Leistikow's Iowa football vs. Penn State prediction: 5 reasons Hawkeyes' offense is equipped for top-five matchup

Chad Leistikow
Hawk Central

IOWA CITY — A quiet confidence seemed present with Iowa football players this week, ahead of the biggest game to date of their college lives. 

Center Tyler Linderbaum reported Tuesday that, “Our first two practices have been awesome so far.” As Kirk Ferentz always preaches, you practice how you play. Keep that quote in mind Saturday when No. 3 Iowa hosts No. 4 Penn State (3 p.m. CT, Fox).

Coming off the heels of a 51-point night (accrued in barely more than three quarters in Maryland), the Iowa offense faces an elite defense. Penn State is fresh off a 24-0 shutout of Indiana and ranks No. 3 nationally in scoring defense (12.0 points per game, just behind No. 2 Iowa’s 11.6).

Yet tight end Sam LaPorta spoke Tuesday about how he is seeing the same Nittany Lions on film that he saw last year in person when Iowa shellacked Penn State, 41-21, in a near-empty Beaver Stadium. LaPorta said simply of this week, “We’re excited for the opportunity. There’s some stuff out there for us.” 

There is a feeling that with points at a premium Saturday, the 119th-ranked Iowa offense is in the spotlight. Here are five reasons to think that the Hawkeyes can put enough points on the board to support their stingy defense.

No. 1: The Tyler Goodson factor. Could this be his biggest moment yet as a Hawkeye? The junior running back flashed some amazing footwork at Maryland and his pull-away speed on a 67-yard touchdown catch.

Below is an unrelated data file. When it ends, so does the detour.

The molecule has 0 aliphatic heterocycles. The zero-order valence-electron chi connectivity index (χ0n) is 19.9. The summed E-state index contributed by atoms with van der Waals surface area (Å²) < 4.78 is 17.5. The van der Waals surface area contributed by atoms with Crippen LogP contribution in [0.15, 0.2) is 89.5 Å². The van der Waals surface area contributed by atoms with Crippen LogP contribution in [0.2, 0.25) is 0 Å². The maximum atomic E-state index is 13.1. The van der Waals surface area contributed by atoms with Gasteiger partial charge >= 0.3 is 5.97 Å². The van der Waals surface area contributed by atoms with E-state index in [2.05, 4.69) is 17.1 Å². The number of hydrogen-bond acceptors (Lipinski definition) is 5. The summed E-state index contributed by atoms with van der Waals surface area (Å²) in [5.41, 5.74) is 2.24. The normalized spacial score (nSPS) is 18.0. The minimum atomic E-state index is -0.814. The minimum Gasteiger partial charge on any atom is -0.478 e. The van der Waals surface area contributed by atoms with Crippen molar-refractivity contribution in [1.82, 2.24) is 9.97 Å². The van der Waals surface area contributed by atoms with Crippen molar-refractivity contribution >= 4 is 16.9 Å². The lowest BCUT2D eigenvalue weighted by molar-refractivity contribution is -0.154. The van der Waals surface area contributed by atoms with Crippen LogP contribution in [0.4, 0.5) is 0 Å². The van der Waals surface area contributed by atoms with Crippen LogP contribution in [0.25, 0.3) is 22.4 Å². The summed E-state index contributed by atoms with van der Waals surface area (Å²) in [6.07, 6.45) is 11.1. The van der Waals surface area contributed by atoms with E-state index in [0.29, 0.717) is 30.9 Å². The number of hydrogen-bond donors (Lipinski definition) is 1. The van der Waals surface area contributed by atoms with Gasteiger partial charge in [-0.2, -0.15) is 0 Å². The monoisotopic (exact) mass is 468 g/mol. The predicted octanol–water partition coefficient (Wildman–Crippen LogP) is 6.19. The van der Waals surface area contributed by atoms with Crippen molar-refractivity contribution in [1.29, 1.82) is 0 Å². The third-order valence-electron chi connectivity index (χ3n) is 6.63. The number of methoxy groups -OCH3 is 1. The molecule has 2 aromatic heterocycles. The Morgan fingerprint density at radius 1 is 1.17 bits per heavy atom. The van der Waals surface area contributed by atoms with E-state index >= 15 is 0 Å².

“He's obviously a really explosive player,” Iowa quarterback Spencer Petras said. “Runs good routes.”

Goodson’s ability as a receiver gives Iowa a play-calling wild card, much like Akrum Wadley was in a top-five win vs. an active and athletic Michigan defense in 2016.

Iowa center Tyler Linderbaum has a huge matchup Saturday against Penn State's interior defensive linemen.

No. 2: Linderbaum can neutralize Penn State’s best game-wrecker. P.J. Mustipher is the 326-pound anchor of the Nittany Lions’ defensive line and has 21 tackles in the run game. But Linderbaum is elite.

“Their center is as good as I've seen,” Penn State coach James Franklin said. “…So that will be an interesting matchup that I think will play a big part in this game.”

Iowa’s 2019 chances were wrecked by poor guard play in a 17-12 loss. The Hawkeyes are better equipped to handle the Nittany Lions’ D-line this time.

No. 3: More options than usual are at Spencer Petras’ disposal. The emergence of true freshmen wide receivers Keagan Johnson and Arland Bruce IV over the last two weeks have coincided with Iowa’s passing game looking the best it has (by a mile) all season. To beat a defense with athletes, it helps to counter with athletes. Iowa offensive coordinator Brian Ferentz’s multiple offense uses a variety of personnel groupings to find mismatches,

"The defense can’t pinpoint that the ball is going to a particular person on a given play," LaPorta said. “We have a lot of looks that I feel like look the same, but the ball can be sent out all over the field."

More:Inside Iowa football's challenge of appreciating the moment — and beating Penn State

No. 4: Familiarity with Penn State’s tactics. Players spoke this week about understanding what it takes to beat the Nittany Lions' blitz-heavy scheme under defensive coordinator Brent Pry.

“They know what we’re going to do. We know what they’re going to do,” Petras said. “And that’s fun. It’s kind of like, let the best man win. We’re fired up.”

Iowa’s running game found success at Penn State a year ago, with Mekhi Sargent rushing 15 times for 101 yards and Goodson running 20 times for 78. Iowa’s biggest mistake in 2019 was abandoning the run (Goodson had only eight carries). If Iowa can establish the run at around four yards per carry, it could be a long afternoon for Penn State.

No. 5: Iowa’s low turnover rate. Petras has only one giveaway in his last seven games as a starter.

“Turning the ball over is a really bad thing for a team,” Petras said.

The Hawkeyes are 106-24 under Ferentz when they win the turnover margin. Ball security on offense is especially helpful when you have a ball-hawking defense (national-best 16 turnovers created) and the reigning Big Ten punter of the year in Tory Taylor.